Learn From Boomer Mistakes

A MarketWatch article over the weekend pointed out some important facts about baby boomers being unprepared for retirement. The article claims baby boomers will need $658K in their retirement funds, but the average employer-sponsored defined-contribution plan for boomers only has $263K.

The article goes into specifics on asset allocation, but that’s not important. Let’s look at the numbers to put them in context. Let’s assume these retirees will live 20 years beyond age 65. A $658K nest egg, growing at a conservative 3% real return, will provide $44,228 per year, or $3686 per month. Add the average monthly Social Security benefit of $1,341, and you’re looking at living on about $5K a month. That’s just below the BLS average income for all households, which would give you a fairly comfortable retirement.

The boomers who only have $263K saved up will be living on $2,814 a month (including Social Security). Can you handle living on $2,800?

It’s an important lesson to the rest of us. I’ve never met a retiree who said, “You know what? I wish I’d spent more when I was younger because I have too much money now.”

The article warns that “the typical middle-aged American couple only has $5,000 saved for the future.”

Use this article to learn from the mistakes of others. Plan for your future now. If you’re not saving at least 10% of your income now, you’ll be the example used as a warning to others in the future.

Retirement Mistakes Before Retirement

Here’s an article from Yahoo! Finance that points out retirement mistakes many people make well before they get to retirement:

  1. Not starting early
  2. Not having a Roth IRA
  3. Raiding your retirement account
  4. Cashing out your 401(k)

The article quotes a lot from CPA and “retirement expert” Ed Slott. He points out that starting early and maximizing your Roth IRA every year (age 25 to 65) is basically all you need to do to have a million dollar nest egg. If you wait and start 5 years later, you’ll have $200K less in your nest egg.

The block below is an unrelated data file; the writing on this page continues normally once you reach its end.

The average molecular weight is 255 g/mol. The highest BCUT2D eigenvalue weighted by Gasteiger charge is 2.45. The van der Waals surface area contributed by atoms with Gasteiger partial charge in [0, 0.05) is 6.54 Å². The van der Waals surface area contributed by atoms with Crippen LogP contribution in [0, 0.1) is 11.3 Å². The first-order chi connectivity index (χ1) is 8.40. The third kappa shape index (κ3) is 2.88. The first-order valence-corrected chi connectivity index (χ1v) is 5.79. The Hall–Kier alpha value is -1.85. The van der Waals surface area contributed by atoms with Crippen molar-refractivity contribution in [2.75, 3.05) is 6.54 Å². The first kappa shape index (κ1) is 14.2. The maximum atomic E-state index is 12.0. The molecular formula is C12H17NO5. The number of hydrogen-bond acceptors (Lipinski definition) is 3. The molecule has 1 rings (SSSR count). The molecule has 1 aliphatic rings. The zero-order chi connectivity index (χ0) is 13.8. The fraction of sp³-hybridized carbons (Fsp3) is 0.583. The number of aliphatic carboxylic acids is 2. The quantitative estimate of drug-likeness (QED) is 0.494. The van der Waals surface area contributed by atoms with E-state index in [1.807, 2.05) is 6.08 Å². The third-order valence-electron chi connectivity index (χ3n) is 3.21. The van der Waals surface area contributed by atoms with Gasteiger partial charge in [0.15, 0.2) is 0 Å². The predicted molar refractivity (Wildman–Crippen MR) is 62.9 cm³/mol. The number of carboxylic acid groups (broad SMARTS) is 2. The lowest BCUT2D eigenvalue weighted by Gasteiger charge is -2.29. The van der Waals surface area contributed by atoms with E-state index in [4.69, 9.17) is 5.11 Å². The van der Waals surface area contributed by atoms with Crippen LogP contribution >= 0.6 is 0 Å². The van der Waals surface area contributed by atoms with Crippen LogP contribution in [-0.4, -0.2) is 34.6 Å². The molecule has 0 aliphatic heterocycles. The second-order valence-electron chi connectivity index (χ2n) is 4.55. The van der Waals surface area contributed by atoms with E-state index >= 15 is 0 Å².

Mistake #4 is a big one for people who switch jobs. If your next employer doesn’t have a 401(k) plan, or you prefer to manage the money yourself, you can open a 401(k) rollover account. Simply cashing out your 401(k) will incur a 10% penalty, plus a one-time bill for all the taxes owed. Worse, you’ll be giving up the benefit of future tax-deferred earnings.

If you’re unsure what this all means, check out Basic Personal Finance. You can read the first chapter, which lists the 10 rules of thumb for financial success, for free on Amazon. Chapter 6 shows an example of how tax-deferred investments outperform similar investments in taxable accounts.

Retirement Plan Math

A few days ago, I posted the two basic steps of retirement planning.

Step 1: Figure out what quality of life you want during retirement (i.e., how much you want to live on each year). This will determine the size of the nest egg you need to have ready when you retire.

Step 2: Figure out how much you need to start saving now to get there.

Of course, those makes sense to me, but my inner math teacher feels compelled to elaborate for those who need it (even if they won’t ask for it). The calculation for step 1 is a present value formula for an annuity payment. In this case, the payment (PMT) is the amount you want to draw from your portfolio each year in retirement. The present value (PV) is the amount of the portfolio when you retire. (That could be confusing because it’s a present value, but we’re talking about future money; we’ll deal with that later.) You have to specify a real return for the portfolio (r) and the number of years you want to draw this benefit (n). So, if you start with PV in your portfolio at retirement, you can draw PMT from the portfolio each year for n years until you run out of money. You can solve this with the following formula:


If you’re scared of math, you can solve it in Excel: =PV(rate, nper, -pmt). Because Excel looks at time-value-of-money equations as cash flows, enter your PMT value as a negative number. If you don’t, you’ll get the same absolute value, but PV will be negative… no big deal.

For Step 2, you set that present value to a future value (FV), because that’s what you want your portfolio to be in the future. Now use the future value annuity formula and solve for the payment (PMT), which is the amount you need to invest each year (at a real return, r, for n years) to reach that FV. The formula is: